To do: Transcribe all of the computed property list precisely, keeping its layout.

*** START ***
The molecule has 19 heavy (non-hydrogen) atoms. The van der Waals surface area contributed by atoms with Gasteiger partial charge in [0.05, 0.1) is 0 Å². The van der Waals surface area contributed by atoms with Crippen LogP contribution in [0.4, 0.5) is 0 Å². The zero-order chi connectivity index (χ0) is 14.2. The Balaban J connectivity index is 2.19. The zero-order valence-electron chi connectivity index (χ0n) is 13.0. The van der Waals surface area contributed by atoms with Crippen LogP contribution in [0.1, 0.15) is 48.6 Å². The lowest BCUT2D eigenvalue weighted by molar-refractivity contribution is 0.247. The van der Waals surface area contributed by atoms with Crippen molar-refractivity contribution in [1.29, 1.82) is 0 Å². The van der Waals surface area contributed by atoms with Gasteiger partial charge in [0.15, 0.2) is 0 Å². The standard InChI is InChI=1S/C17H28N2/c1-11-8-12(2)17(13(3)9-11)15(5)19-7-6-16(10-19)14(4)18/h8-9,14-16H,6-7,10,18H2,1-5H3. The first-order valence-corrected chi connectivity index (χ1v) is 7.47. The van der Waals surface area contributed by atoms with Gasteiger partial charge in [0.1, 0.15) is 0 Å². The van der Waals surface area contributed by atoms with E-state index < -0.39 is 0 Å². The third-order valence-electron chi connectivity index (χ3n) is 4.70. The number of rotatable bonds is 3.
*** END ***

The molecule has 19 heavy (non-hydrogen) atoms. The van der Waals surface area contributed by atoms with Gasteiger partial charge in [0.05, 0.1) is 0 Å². The van der Waals surface area contributed by atoms with Crippen LogP contribution in [0.4, 0.5) is 0 Å². The zero-order chi connectivity index (χ0) is 14.2. The Balaban J connectivity index is 2.19. The zero-order valence-electron chi connectivity index (χ0n) is 13.0. The van der Waals surface area contributed by atoms with Crippen LogP contribution in [0.1, 0.15) is 48.6 Å². The lowest BCUT2D eigenvalue weighted by molar-refractivity contribution is 0.247. The van der Waals surface area contributed by atoms with Crippen molar-refractivity contribution in [1.29, 1.82) is 0 Å². The van der Waals surface area contributed by atoms with Gasteiger partial charge in [0.15, 0.2) is 0 Å². The standard InChI is InChI=1S/C17H28N2/c1-11-8-12(2)17(13(3)9-11)15(5)19-7-6-16(10-19)14(4)18/h8-9,14-16H,6-7,10,18H2,1-5H3. The first-order valence-corrected chi connectivity index (χ1v) is 7.47. The van der Waals surface area contributed by atoms with Gasteiger partial charge in [0.1, 0.15) is 0 Å². The van der Waals surface area contributed by atoms with E-state index < -0.39 is 0 Å². The third-order valence-electron chi connectivity index (χ3n) is 4.70. The number of rotatable bonds is 3.